Raphael motherlovin Saadiq is a damn musical genius.
Now, with that out of the way, I can attempt to put into my words my excitement for the man’s newest project. I had the immense pleasure of listening to Raphael Saadiq’s “The Way I See It” today. I wasn’t on top of my game, scooping up the single months in advance, and following his progress up to the release date like years ago when “Ray Ray” dropped. But it didn’t matter; I instantly fell in love with the record on first listen. It was surely worth the wait.
Raphael has invited listeners to witness his love affair with the 50’s, 60’s, and 70’s for over a decade, but rather than occasional fliration from albums past, he’s declared his undying devotion, forsaken ALL modern interests and influences and shacked up with the past. The result is a soul-filled collection of songs that will undoubtedly grip even the most skeptic listeners. With most albums, I do my initial listens while trying to tackle the endless demans of everyday life–the album serving as background music. This record demands that you sit the fuck down and get into Mr. Saadiq’s head. And I did just that. As I write this, I’m en route to Virginia, and I’ve had the album on repeat the entire ride. It’s that good.
Now, in order to enjoy this record, one must open their mind to the reception of GOOD music. Think back to before a vocorder and dozens of other creative vocal masks could hide a lack of talent. Go back before producers screamed all over their records. Try to remember the days when the singer’s voice didn’t get lost in or overpowered by flashy production. At times while listening, I thought I was listening to Curtis Mayfield, The Temptations, Stevie, or maybe even Al Green. Saadiq quotes Gladys Knight, Sam Cooke and The Stylistics among his influences and I must say I feel each of them breath through his music. The Way I See It is the older, more mature, sober brother to Amy Winehouse’s Back to Black (last year’s soulful, pain-filled release from the British songstress, whose style Saadiq reportedly respects and admires).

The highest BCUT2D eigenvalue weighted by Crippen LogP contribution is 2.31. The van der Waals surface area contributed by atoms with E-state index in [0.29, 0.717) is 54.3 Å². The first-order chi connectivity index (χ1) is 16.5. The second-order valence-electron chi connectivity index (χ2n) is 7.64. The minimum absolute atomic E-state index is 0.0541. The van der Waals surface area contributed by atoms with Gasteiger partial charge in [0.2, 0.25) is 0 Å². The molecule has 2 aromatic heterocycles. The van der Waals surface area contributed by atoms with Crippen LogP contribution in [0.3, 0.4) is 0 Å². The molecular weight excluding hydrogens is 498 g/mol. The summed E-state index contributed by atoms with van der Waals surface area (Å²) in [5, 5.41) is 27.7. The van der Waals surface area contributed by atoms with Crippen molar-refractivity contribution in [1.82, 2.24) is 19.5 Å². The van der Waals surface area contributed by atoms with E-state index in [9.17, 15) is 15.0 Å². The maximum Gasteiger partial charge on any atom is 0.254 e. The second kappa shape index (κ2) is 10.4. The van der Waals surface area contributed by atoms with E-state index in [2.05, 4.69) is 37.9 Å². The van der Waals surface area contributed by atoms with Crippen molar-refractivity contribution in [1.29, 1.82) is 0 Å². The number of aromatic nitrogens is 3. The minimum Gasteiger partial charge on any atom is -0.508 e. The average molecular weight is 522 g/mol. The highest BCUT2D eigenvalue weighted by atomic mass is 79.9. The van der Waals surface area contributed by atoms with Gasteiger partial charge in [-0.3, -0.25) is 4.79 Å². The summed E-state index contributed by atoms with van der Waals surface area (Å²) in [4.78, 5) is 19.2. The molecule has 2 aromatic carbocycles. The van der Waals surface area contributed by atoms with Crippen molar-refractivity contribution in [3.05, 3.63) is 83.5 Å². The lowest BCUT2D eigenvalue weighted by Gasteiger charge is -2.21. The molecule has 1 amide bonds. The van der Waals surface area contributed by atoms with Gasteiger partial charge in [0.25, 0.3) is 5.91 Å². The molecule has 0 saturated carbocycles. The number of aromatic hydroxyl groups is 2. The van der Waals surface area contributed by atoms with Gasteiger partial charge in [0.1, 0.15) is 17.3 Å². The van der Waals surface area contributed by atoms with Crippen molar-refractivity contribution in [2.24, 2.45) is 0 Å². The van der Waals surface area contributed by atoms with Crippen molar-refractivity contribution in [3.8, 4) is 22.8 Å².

The record has a rarely encountered level of cohesion that denotes intense inspiration and forethought. For example, one of many stand-out tracks, “Sure Hope You Mean It” clearly draws it’s old-school shuffling rhythms from The Tempations (“Beauty’s Only Skin Deep) and “It’s All Right” by the Impressions. “Let’s Take a Walk” features Saadiq cutting to the chase (“I need some sex/some sex with you”) over a dope ass, bluesy groove that’s part sped-up BB King joint, part Little Stevie Wonder groove. Other favorites: “100 Yard Dash,” “Oh Girl” and “Keep Marchin.” It’s a solid listen from beginning to end; a feel-good classic…instant vintage, if you will. And while his impressive, unique production and writing style have helped dozens of other artists achieve great commercial success (in addition to critical acclaim), this masterpiece will most likely not have the global impact that it should. Many brilliant works never do. Whatever the case, this retro journey through funk and soul deserves several listens and shall surely appeal to the most discriminating old-school head and the new school soul freak. Check him out in a city near you.
…that’s the way I see it.